Asking for help…ugh. I hate it.
But what happens when you can’t do it alone?
Over the past few months I wasn’t able to do it alone and I had to ask for help.
When I moved from NJ to NY I found myself in the most difficult and anxiety provoking situation to date.
My lease was ending and I knew I was going to move into NYC. The plan was to stay at my friends NYC apartment until I found my own place that was dog friendly. The week before I needed to move from my NJ apartment my friend said it wasn’t going to work. He checked with building management and they would not accept my dogs, even for a temporary stay.
I reached out to everyone I knew to see if anyone could house my dogs for the time being, until I found our new place. No one was able to help. However the support I received was tremendous and I experienced an outpouring of love from friends.
When I felt I had no other options I got up the courage to ask a dear friend of mine if I could stay in her home. Her family too was in transition between residences and they weren’t able to take their pooch with them. Every day either herself or her husband had to return to the home and take care of the dog. My friend agreed and said we could stay. I was relieved beyond belief and so very grateful. As it turned out, my staying in their home allowed them a well needed break in their already maxed schedule plus their pooch had the company of my two dogs Colby and Chloe.
So why are so many of us afraid to ask for help or simply avoid it all together?
It really sucks. It’s difficult to ask. It’s uncomfortable, sometimes embarrassing and definitely anxiety provoking. Right?
I’ve always been fiercely independent and I assumed asking for help would make my problem a burden to someone else or I would inconvenience them.
This goes way back for me…I can remember back as a child being afraid to ask my dad for anything. If I did, I was afraid it would upset him and he would leave. In fact he did leave. He left my mom and I when I was three. As a small child I probably thought it had everything to do with me – because that’s what young children do. In reality, it had very little to do with me and nothing about asking for something from him. This is a perfect example how early seeds are planted into our subconscious for long term patterns and avoidance behaviors are developed (By the way, this happens with our finances, our health and in our relationships).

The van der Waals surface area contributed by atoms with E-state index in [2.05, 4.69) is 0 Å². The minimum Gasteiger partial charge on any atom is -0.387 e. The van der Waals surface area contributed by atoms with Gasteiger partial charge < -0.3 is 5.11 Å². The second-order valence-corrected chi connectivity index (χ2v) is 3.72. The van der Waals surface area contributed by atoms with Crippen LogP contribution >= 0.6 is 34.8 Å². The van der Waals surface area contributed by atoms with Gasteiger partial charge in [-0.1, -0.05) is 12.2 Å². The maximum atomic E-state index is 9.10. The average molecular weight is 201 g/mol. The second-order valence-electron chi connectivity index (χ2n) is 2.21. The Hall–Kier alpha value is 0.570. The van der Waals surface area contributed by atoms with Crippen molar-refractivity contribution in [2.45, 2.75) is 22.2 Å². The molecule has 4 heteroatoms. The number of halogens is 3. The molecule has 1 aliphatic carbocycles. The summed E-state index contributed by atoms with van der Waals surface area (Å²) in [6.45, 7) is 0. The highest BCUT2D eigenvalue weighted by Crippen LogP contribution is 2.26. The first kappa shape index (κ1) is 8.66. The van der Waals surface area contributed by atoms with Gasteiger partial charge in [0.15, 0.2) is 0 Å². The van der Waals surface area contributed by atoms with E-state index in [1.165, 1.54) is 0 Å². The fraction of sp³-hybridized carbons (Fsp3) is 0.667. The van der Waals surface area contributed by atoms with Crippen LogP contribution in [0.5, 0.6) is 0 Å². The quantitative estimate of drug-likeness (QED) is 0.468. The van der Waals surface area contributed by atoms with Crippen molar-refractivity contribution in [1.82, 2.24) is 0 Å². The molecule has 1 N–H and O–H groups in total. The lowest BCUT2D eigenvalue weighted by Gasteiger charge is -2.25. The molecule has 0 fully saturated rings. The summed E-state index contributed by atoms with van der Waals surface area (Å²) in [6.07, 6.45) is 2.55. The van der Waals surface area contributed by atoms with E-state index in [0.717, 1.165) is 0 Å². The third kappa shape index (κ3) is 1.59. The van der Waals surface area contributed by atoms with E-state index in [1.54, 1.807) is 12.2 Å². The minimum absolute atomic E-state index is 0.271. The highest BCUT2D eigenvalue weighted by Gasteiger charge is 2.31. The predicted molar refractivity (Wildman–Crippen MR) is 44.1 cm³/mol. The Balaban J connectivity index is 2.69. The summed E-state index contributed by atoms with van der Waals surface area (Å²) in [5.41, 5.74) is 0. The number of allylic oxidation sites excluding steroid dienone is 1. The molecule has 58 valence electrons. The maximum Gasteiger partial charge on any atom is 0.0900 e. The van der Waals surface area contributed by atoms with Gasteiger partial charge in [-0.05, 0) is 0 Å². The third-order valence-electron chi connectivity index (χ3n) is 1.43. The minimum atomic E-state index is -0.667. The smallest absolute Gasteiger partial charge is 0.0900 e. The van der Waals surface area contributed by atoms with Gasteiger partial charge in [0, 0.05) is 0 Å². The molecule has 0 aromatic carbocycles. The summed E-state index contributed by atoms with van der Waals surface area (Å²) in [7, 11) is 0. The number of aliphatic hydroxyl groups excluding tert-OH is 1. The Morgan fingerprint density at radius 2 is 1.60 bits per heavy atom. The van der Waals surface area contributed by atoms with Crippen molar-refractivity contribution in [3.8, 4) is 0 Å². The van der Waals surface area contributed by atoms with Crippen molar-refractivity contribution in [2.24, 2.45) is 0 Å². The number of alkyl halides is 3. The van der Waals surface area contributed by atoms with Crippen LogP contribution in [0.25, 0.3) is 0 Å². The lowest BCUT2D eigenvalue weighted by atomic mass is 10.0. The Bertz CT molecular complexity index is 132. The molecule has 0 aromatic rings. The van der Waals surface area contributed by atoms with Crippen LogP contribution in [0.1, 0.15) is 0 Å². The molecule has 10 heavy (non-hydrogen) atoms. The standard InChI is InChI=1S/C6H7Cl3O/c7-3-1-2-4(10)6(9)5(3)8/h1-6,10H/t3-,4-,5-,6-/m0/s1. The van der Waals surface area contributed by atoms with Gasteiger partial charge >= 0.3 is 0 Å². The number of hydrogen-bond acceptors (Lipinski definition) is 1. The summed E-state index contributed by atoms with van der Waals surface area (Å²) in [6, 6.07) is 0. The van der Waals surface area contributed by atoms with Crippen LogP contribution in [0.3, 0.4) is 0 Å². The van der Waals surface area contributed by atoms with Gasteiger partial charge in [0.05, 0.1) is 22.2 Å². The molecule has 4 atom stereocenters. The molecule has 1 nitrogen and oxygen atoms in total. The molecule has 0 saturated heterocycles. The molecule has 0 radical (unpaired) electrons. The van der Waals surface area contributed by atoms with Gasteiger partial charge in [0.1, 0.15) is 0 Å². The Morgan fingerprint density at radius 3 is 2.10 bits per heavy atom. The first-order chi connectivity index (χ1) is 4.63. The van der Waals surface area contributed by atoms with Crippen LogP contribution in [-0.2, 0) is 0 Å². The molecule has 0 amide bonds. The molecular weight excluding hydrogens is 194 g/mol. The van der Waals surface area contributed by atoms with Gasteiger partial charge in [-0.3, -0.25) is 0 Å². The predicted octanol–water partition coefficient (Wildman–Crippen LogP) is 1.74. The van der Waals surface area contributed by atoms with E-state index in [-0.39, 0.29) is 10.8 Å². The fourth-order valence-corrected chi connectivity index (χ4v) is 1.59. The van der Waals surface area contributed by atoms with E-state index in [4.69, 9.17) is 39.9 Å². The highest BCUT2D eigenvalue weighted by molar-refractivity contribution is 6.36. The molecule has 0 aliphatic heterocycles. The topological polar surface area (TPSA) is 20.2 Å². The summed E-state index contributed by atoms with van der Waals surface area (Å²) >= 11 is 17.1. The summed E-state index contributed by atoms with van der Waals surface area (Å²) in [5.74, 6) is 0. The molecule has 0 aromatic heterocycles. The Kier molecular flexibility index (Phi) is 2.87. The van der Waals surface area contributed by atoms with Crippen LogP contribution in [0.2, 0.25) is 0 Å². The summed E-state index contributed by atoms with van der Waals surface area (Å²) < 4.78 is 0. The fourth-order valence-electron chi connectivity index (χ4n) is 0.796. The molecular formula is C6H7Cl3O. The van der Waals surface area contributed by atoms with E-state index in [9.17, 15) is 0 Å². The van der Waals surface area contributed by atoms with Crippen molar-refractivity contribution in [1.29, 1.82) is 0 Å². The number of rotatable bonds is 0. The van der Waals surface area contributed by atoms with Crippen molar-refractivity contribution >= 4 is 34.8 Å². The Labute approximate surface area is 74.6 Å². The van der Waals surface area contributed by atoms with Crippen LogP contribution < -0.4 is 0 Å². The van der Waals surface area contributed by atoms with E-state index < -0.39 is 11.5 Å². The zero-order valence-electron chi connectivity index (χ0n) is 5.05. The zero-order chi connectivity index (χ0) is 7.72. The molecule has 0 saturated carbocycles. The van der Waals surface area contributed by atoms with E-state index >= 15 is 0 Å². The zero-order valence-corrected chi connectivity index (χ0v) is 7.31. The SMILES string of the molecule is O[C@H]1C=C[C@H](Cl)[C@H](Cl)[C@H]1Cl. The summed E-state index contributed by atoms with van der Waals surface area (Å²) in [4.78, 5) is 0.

If you tend to be an independent woman, which most of us are these days, we have the appearance we’ve got everything together. We do such a great job of showing what we want others to see that it’s often difficult to let our guard down. I know in the past there were times when I was going through some really tough things and I hoped for someone to notice and simply offer the help I needed. It didn’t happen. People typically won’t know what you need until you reach out and share what you’re going through. That takes vulnerability and courage.
So…Do you find it difficult to ask for help? If so, these may help.
Here are some tips when asking for help:
1. Be as clear as you can when asking for what you need. I know it’s tough but this makes it easier on the person you’re asking to know if they truly can help.
2. Have open communication. Identify the details such as how long, how much, and if borrowing money how will you repay and what time frame. This can always be changed with a honest conversation.
3. If something like money is involved put it in writing. You don’t want to tarnish a good friendship or end up on Judge Judy because confusion or resentment comes between you.
4. Go into it knowing they might say “No”. Don’t use persuasion, manipulation or guilt. Honor their response and don’t take it personally if they aren’t able to help.
If you are asked for help:
1. Recognize who’s doing the asking. What is your relationship like, are they trustworthy or is this a person who will take advantage of you?
2. Ask specific and clear questions. Make sure the parameters are identified to help you feel comfortable and everyones expectations are clearly laid out.
3. Don’t harass the person or make them feel bad. It’s probably already difficult enough for the person to ask for help. If you don’t feel comfortable with their request, say “No”. You may feel guilty or uncomfortable however you’ll save yourself from feeling resentment towards the other person later on.
4. Don’t feel obligated. Asking for help does not equal quid pro quo. If help is exchanged among friends don’t get wrapped up keeping a tally sheet. If it’s always one sided it might be time to look at your personal boundaries and start saying “No”.
What has your experience been around asking for help? Does it come easy or do you avoid it at all costs? Are you able to identify where the pattern started for you? Leave a comment below and share your experience.
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